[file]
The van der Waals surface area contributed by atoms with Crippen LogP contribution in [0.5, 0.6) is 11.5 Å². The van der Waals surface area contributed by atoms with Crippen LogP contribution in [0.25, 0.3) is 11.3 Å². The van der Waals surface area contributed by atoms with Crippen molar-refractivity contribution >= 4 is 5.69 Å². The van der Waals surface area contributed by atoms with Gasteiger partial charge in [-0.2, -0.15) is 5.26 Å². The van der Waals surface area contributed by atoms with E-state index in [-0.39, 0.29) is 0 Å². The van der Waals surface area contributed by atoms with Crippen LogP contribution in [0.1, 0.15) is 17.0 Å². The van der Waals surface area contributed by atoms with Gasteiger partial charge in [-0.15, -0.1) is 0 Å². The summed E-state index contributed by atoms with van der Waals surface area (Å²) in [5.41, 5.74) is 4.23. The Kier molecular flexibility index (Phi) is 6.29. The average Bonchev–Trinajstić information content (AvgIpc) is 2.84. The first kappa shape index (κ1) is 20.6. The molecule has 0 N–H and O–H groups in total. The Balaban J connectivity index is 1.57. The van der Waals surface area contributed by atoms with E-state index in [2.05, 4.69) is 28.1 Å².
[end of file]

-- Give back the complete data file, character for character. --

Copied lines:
The van der Waals surface area contributed by atoms with Crippen LogP contribution in [0.5, 0.6) is 11.5 Å². The van der Waals surface area contributed by atoms with Crippen LogP contribution in [0.25, 0.3) is 11.3 Å². The van der Waals surface area contributed by atoms with Crippen molar-refractivity contribution >= 4 is 5.69 Å². The van der Waals surface area contributed by atoms with Gasteiger partial charge in [-0.2, -0.15) is 5.26 Å². The van der Waals surface area contributed by atoms with E-state index in [-0.39, 0.29) is 0 Å². The van der Waals surface area contributed by atoms with Crippen LogP contribution in [0.1, 0.15) is 17.0 Å². The van der Waals surface area contributed by atoms with Gasteiger partial charge in [-0.15, -0.1) is 0 Å². The summed E-state index contributed by atoms with van der Waals surface area (Å²) in [5.41, 5.74) is 4.23. The Kier molecular flexibility index (Phi) is 6.29. The average Bonchev–Trinajstić information content (AvgIpc) is 2.84. The first kappa shape index (κ1) is 20.6. The molecule has 0 N–H and O–H groups in total. The Balaban J connectivity index is 1.57. The van der Waals surface area contributed by atoms with E-state index in [2.05, 4.69) is 28.1 Å².